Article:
The ACL provides ‘safe harbour’ defences for ‘Made in’, ‘Product of’ and ‘Grown in’ country of origin claims. If goods satisfy the criteria, the business is deemed not to have engaged in misleading or deceptive conduct or made a false or misleading representation under certain sections of the ACL. Businesses that do not qualify for these defences are still able to make country of origin claims provided they are not false, misleading or deceptive.The ACCC’s guidance provides information and examples to illustrate when businesses can rely on the ‘safe harbour’ defences in the ACL.

The Country of origin claims and the Australian Consumer Law publication is available on the ACCC website. For further information, please also see the ACCC’s media release.

Government releases competition review papers

The Harper panel has now released an issues paper and fact sheet regarding the Australian Government’s ‘root and branch’ review of competition laws and policy.

Copies of these documents are attached and can be found online at

Submissions will be open until Tuesday 10 June 2014 and can be submitted online at

Do you provide goods on credit, consignment or under a lease? Is your interest in those goods protected in the event of bankruptcy or insolvency?

You can protect your secured property by registering your interest on the Australian Government’s Personal Property Security Register (the PPSA). If you don’t register your interest and the business holding those goods is placed into receivership (or an individual declared bankrupt), you may find yourself treated as an unsecured creditor, uncertain whether you will ever see your money or goods again.

Before 2009, if a business or individual loaned money, leased goods or provided goods on credit or consignment they could register their security and protect that interest with ASIC or a variety of registers that existed in various states. Now, there is one register, the PPSA. The PPSA records the registration of an interest in personal goods, such as cars, boats, caravans, machinery, shares, crops and livestock. It does not include real estate. An interest in real estate is (still) registered by lodging a caveat with Land and Property Information (formerly, the Land Titles Office).

For the past few years ASIC has encouraged anyone with a registered interest to move that registration onto the PPSA. From 30 January 2014 other registers will no longer operate.

Armed with a registered security interest, you are treated as a secured creditor and will be given priority over unsecured creditors by the receivers.

You can no longer rely on a retention clause or some other contractual agreement to protect your goods.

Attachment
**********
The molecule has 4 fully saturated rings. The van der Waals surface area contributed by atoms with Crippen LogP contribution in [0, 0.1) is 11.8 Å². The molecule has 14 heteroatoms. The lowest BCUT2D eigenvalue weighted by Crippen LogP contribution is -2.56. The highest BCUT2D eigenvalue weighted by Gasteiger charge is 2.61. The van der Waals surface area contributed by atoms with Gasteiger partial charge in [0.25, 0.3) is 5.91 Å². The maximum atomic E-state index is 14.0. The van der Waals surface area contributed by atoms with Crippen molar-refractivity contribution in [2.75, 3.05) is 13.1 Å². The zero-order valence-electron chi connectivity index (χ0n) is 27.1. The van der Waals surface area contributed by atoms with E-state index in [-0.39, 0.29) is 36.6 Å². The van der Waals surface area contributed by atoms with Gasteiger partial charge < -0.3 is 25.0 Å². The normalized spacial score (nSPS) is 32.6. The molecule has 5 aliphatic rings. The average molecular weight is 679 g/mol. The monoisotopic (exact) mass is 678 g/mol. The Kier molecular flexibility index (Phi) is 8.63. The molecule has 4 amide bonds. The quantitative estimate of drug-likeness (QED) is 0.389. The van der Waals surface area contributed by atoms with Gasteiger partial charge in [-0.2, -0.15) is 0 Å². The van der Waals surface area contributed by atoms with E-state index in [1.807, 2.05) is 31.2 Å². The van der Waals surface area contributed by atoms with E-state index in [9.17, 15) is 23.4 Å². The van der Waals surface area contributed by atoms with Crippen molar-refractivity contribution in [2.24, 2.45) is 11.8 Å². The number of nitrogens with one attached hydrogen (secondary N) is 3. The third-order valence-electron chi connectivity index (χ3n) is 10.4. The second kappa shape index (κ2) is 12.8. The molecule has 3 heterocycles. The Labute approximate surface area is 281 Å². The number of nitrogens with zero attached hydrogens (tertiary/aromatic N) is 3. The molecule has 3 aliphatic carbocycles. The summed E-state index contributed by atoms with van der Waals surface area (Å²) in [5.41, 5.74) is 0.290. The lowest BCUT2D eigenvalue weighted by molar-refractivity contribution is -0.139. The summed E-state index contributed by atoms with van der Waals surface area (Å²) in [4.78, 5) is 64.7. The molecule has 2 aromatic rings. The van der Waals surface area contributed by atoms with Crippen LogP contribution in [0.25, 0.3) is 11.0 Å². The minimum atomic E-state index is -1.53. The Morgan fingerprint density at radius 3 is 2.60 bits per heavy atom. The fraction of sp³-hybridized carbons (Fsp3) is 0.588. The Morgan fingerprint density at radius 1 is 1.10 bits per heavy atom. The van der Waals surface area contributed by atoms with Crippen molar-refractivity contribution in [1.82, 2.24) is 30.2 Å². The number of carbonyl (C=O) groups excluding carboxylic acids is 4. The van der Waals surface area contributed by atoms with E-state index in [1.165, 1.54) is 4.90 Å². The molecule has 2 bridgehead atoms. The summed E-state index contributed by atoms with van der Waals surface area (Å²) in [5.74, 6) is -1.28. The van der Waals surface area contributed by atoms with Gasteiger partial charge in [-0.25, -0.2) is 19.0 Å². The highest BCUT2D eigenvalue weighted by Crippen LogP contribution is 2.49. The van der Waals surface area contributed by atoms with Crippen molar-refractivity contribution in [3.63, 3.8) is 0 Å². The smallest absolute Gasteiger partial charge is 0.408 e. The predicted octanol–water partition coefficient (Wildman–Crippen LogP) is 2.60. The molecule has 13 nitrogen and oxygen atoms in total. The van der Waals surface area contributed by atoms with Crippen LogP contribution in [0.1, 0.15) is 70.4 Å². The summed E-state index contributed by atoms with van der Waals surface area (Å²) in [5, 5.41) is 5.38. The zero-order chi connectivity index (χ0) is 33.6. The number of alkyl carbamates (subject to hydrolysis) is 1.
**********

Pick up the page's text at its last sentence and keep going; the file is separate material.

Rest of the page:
For example ABC Office Supplies enters into a lease agreement with XYZ Accounting services for 2 computers. XYZ Accounting does not make any repayments and subsequently goes into receivership. If ABC secured their interest in those computers on the PPSR the receiver should pay to ABC money from the sale of those computers. If ABC did not register its interest, it will be an unsecured creditor and might not receive anything, even if there is loan agreement between ABC and XYZ containing a clause stating the title in the computers does not pass to XYZ until ABC has received payment in full for the computers.

But I registered my interest on the ASIC register, is that still ok?

No. The PPSA replaces older registers, such as the ASIC Register of Company charges and “REVS” (Register of Encumbered Vehicles). From 30 January 2014, any interest registered elsewhere will be invalid. If you have a registered interest you need to immediately move it to the PPSA. Coutts can attend to this quickly on your behalf.

How do I register on the PPSA?

In order to register, you must submit a form to the PSSA registry, setting out the parties to the transaction and must describe the collateral and the security sufficiently. Any items that have a serial number should have that serial number included and any other relevant information that would identify your security. Make it easy for the receiver to identify the property you claim an interest in.

I have loaned money to a 3rd party for them to buy personal property- do I have an interest in the property and should I register it?

Yes. Where money is advanced to buy a specific item, for example a loan to purchase a photocopier, an interest exists and should be registered. However until the item is purchased, there is no security to attach that interest to. The only way to protect an interest during the period between when the loan is advanced and the item purchased, is to have a carefully worded clause in the Loan Agreement. Once an item is purchased, it is essential to register this interest, as the Agreement will no longer be sufficient.